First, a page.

Tintin: The Video Game and the 3D Movie and Why Leonard Maltin Doesn't Get It
The adventurous young reporter with a tuft of red hair, Tintin, started life in 1929 as a comic strip in a Belgian newspaper. In 2011 the young reporter - having prospered in full comic books, TV, radio, and theater - has expanded his globe-trotting adventuring to new platforms: A video game (see video trailer above) and a 3D film, directed by Steven Spielberg which premiered in Europe on October 22, 2011 and arrived in theaters in the US on December 21, 2011.
This post is about why some critics seem to be missing the virtues of Spielberg's film and about how gaming and filmmaking are converging - using the Tintin video game and 3D movie as examples.
The Tintin video game features many of the locations from the Spielberg film. The bulk of the gameplay is focused on what gamers call "platforming."
In the Tintin game, this means you are primarily in Tintin's shoes, working your way across various platforms - jumping, rolling and bouncing off walls to reach the door to the next area. The narrative of this section of the game (as in the movie) involves traveling the world in an attempt to find a treasure - navigating spaces and battling enemies who also appear in the film. There is also an option that allows users to play timed challenges, such as battles with pirates, that are scored against a clock (as many as possible in a set time). Perhaps the most interesting part of the game is the co-op section - that requires the player to work with a number of characters (each with a special skill) to move through an environment.
To the consternation of some Old World film reviewers, Steven Spielberg's 3D film of TinTin also prizes the giddy thrill of moving through space - and the visual/visceral experiences that 3D animation can provide - over other aesthetic goals.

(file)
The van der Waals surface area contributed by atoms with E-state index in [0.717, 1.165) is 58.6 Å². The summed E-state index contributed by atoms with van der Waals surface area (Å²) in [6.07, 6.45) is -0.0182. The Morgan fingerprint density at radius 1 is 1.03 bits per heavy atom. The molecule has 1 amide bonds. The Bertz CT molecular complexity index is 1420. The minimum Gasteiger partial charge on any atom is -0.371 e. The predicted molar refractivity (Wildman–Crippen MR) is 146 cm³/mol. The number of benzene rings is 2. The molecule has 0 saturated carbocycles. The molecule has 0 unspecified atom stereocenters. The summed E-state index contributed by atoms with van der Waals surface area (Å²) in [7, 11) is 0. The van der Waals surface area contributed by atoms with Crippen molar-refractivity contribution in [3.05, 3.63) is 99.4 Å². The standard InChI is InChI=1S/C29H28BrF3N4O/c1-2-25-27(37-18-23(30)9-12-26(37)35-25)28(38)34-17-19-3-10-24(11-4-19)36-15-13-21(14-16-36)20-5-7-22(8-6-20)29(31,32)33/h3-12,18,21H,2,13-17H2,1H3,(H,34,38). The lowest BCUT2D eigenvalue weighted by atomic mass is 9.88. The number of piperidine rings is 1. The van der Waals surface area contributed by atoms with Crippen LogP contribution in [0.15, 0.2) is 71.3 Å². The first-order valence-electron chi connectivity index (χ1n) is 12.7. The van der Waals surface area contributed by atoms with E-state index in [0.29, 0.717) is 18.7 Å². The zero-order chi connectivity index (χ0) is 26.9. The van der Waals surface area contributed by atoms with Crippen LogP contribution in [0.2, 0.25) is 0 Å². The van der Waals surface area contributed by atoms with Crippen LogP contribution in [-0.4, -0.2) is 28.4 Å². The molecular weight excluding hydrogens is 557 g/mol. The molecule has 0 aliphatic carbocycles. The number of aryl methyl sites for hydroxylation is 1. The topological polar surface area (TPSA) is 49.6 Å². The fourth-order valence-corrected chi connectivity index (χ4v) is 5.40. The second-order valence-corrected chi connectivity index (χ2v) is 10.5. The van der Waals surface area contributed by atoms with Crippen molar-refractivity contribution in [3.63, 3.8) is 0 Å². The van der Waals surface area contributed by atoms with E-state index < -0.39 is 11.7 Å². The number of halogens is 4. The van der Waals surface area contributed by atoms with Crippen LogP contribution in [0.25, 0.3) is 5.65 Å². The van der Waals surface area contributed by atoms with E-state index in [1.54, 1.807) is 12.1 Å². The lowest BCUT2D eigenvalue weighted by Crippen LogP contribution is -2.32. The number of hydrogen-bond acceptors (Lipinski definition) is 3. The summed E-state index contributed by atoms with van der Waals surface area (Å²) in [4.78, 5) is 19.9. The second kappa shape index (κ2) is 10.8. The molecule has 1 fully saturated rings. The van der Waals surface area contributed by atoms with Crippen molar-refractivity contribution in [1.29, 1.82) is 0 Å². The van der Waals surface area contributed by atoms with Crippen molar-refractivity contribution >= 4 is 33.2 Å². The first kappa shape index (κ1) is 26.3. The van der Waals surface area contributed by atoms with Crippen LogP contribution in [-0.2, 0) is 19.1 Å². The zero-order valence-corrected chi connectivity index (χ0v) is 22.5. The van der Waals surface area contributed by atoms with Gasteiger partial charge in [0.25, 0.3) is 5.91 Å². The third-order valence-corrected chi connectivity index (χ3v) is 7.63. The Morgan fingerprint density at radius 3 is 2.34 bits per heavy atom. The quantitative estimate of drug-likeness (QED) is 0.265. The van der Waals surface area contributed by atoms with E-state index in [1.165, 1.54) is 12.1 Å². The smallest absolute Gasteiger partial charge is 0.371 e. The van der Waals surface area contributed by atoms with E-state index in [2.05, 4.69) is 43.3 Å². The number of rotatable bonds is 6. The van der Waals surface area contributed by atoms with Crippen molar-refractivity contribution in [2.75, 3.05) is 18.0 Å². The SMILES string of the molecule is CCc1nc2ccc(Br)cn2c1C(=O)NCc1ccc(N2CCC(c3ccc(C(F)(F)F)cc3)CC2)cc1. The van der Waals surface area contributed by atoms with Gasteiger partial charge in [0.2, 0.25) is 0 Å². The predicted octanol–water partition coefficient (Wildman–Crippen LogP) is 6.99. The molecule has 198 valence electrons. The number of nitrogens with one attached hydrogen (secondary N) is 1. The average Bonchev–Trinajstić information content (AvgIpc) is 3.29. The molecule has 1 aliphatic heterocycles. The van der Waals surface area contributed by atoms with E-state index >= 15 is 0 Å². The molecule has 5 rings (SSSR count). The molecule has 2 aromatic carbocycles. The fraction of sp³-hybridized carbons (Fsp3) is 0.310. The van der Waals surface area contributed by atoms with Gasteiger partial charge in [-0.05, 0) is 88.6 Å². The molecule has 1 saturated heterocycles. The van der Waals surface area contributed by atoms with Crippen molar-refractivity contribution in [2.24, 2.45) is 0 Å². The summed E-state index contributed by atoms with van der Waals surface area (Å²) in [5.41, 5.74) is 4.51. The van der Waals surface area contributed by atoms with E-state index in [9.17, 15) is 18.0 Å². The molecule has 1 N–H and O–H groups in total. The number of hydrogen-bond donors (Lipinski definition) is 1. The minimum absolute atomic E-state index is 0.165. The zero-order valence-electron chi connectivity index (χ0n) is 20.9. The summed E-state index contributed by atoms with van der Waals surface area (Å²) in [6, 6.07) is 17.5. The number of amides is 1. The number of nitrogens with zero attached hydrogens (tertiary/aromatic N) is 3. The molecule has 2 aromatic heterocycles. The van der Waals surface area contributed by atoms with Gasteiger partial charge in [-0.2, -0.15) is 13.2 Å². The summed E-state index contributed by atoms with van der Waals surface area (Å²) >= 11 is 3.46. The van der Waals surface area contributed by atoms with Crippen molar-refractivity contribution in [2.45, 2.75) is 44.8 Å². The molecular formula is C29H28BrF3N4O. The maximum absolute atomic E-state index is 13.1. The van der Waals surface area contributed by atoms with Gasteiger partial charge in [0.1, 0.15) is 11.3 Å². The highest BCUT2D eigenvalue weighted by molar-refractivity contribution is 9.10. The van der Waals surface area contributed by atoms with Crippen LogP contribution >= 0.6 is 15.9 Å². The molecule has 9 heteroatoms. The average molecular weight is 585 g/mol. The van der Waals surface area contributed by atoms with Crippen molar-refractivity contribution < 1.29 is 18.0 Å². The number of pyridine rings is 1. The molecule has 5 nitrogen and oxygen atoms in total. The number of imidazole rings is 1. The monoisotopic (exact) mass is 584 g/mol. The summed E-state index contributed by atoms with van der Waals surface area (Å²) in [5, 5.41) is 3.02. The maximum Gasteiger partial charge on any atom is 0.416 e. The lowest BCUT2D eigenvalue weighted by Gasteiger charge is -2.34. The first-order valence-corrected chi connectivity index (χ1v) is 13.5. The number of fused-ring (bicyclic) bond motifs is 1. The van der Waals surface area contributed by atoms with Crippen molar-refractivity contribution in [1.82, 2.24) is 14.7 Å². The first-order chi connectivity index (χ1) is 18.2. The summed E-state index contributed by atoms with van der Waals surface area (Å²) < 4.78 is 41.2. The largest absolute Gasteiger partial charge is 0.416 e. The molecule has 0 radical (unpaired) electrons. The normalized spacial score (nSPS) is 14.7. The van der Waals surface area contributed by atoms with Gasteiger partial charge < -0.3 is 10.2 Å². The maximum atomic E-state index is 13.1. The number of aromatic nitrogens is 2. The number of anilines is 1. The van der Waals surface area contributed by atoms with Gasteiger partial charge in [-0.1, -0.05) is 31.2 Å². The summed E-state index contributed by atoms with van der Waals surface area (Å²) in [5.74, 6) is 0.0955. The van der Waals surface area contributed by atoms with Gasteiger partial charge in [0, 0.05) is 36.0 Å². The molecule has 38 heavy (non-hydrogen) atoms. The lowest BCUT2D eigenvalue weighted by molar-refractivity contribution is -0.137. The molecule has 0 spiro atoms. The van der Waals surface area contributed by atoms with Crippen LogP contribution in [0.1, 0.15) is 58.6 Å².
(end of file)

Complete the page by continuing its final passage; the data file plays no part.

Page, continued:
Predictably, some critics have faulted Spielberg's film of TinTin because it is a spectacle - "a succession of dazzling set pieces devoid of simple feelings."
But the film isn't trying to move viewers in the same ways that some prior Spielberg films have.
Leonard Maltin may claim that "I came to this movie as a blank slate, with no expectations" but his words don't ring true.
It is precisely because Mr. Maltin came burdened with the expectations of traditional narrative - where "you—the reader, or the viewer—are partaking in the venture yourself" - that Mr. Maltin can't appreciate the virtues of Speilberg's cinematic thrill-ride on its own terms.
Speilberg's The Adventures Of Tintin is not a flawed version of E.T. or Close Encounters - it is a 21st Century form of motion picture experience based on entirely different goals.
As Professor Henry Jenkins explained in his essay, Game design as Narrative Architecture: "Spatial stories are not badly constructed stories; rather, they are stories which respond to alternative aesthetic principles, privileging spatial exploration over plot development."
Criticizing The Adventures Of Tintin - a product of new technology and convergence culture - based on the standards of 20th Century cinema, is a bit like saying that comic books lack the emotional engagement of Tolstoy.
Mr. Maltin can't appreciate a "propulsive, nonstop videogame-like experience without letup," but does he realize that he sounds about as relevant as my grandpa (criticizing rock and roll) when he says it?